Stability of pentamidine isethionate in 5% dextrose and 0.9% sodium chloride injections.
The stability of pentamidine isethionate in small-volume intravenous admixtures was studied. In an initial experiment, duplicate admixtures containing pentamidine 1 or 2 mg/mL were prepared using 100 mL each of 5% dextrose injection and 0.9% sodium chloride injection in polyvinyl chloride (PVC) bags. All solutions were kept at room temperature and were assayed at various times up to 48 hours by high-performance liquid chromatography. Solutions were also examined visually and tested for pH at each assay time. In a second experiment, single admixtures containing pentamidine 2 mg/mL were prepared in 100-mL PVC bags of both 5% dextrose injection and 0.9% sodium chloride injection. After time-zero determinations of pentamidine concentration, pH, and visual clarity, solutions were allowed to run through PVC infusion sets at 20 mL/hr. Samples were collected at the distal end of each set at various times up to five hours for analysis of pentamidine concentration, pH, and clarity. All admixtures in the initial experiment retained greater than 90% of initial concentration for the 48-hour study period. However, 5% dextrose admixtures infused through PVC administration sets showed a loss in initial concentration of about 2%, while 0.9% sodium chloride admixtures lost about 10% of initial concentration after infusion through these sets. The pH of all solutions in both experiments varied by less than 0.5 units, and no particulate matter or color change was noted in any of the admixtures. In the concentrations and diluents studied, pentamidine appears to be stable for 48 hours in PVC bags. Slight losses in the initial concentrations of these solutions after infusing them through PVC infusion sets may be caused by adsorption to the set.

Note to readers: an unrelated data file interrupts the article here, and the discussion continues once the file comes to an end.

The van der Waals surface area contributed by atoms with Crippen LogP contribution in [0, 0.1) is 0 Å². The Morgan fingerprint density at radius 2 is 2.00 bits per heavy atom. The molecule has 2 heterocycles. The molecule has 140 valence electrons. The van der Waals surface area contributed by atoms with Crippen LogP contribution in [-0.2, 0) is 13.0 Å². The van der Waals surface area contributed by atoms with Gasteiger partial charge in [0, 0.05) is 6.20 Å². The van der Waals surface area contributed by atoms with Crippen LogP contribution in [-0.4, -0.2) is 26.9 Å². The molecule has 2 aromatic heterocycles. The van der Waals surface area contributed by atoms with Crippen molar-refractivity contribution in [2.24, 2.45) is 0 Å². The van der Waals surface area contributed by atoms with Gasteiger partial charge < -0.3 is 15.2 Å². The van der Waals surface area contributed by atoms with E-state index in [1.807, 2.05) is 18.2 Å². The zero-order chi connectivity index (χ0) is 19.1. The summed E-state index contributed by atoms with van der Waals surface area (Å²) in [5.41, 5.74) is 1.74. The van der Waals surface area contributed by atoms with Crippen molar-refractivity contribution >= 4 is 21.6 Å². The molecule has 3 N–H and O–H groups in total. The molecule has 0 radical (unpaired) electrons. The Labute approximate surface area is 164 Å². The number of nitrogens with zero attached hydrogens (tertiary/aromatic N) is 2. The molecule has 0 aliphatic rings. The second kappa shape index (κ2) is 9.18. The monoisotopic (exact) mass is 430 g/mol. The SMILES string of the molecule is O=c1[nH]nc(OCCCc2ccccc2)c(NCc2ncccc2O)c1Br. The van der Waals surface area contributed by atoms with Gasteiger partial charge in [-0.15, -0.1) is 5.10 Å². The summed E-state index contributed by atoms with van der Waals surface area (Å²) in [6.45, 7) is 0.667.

Article: Pentamidine Isethionate[Show abstract] [Hide abstract]